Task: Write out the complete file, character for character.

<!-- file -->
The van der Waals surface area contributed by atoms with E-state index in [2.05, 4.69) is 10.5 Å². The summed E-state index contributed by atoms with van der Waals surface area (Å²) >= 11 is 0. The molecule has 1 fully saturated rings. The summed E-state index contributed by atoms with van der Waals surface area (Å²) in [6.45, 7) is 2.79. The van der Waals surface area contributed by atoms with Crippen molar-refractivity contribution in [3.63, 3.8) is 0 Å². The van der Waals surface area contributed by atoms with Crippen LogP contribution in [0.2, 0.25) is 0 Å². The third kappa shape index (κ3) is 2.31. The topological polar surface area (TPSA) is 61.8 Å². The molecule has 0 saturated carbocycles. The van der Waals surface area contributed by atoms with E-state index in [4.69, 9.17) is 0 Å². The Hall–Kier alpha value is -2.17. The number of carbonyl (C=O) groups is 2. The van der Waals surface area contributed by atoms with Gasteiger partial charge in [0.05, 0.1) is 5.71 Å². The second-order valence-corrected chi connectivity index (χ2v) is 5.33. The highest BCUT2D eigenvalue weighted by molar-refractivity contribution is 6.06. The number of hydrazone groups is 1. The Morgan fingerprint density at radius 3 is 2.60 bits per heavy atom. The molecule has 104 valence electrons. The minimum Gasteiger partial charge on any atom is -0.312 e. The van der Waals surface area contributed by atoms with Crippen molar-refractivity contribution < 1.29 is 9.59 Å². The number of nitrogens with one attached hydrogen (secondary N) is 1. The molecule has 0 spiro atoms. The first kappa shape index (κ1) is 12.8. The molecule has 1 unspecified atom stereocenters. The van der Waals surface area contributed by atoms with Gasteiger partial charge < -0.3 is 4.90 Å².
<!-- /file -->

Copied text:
The van der Waals surface area contributed by atoms with E-state index in [2.05, 4.69) is 10.5 Å². The summed E-state index contributed by atoms with van der Waals surface area (Å²) >= 11 is 0. The molecule has 1 fully saturated rings. The summed E-state index contributed by atoms with van der Waals surface area (Å²) in [6.45, 7) is 2.79. The van der Waals surface area contributed by atoms with Crippen molar-refractivity contribution in [3.63, 3.8) is 0 Å². The van der Waals surface area contributed by atoms with Crippen LogP contribution in [0.2, 0.25) is 0 Å². The third kappa shape index (κ3) is 2.31. The topological polar surface area (TPSA) is 61.8 Å². The molecule has 0 saturated carbocycles. The van der Waals surface area contributed by atoms with E-state index in [4.69, 9.17) is 0 Å². The Hall–Kier alpha value is -2.17. The number of carbonyl (C=O) groups is 2. The van der Waals surface area contributed by atoms with Gasteiger partial charge in [0.05, 0.1) is 5.71 Å². The second-order valence-corrected chi connectivity index (χ2v) is 5.33. The highest BCUT2D eigenvalue weighted by molar-refractivity contribution is 6.06. The number of hydrazone groups is 1. The Morgan fingerprint density at radius 3 is 2.60 bits per heavy atom. The molecule has 104 valence electrons. The minimum Gasteiger partial charge on any atom is -0.312 e. The van der Waals surface area contributed by atoms with Crippen molar-refractivity contribution < 1.29 is 9.59 Å². The number of nitrogens with one attached hydrogen (secondary N) is 1. The molecule has 0 spiro atoms. The first kappa shape index (κ1) is 12.8. The molecule has 1 unspecified atom stereocenters. The van der Waals surface area contributed by atoms with Gasteiger partial charge < -0.3 is 4.90 Å².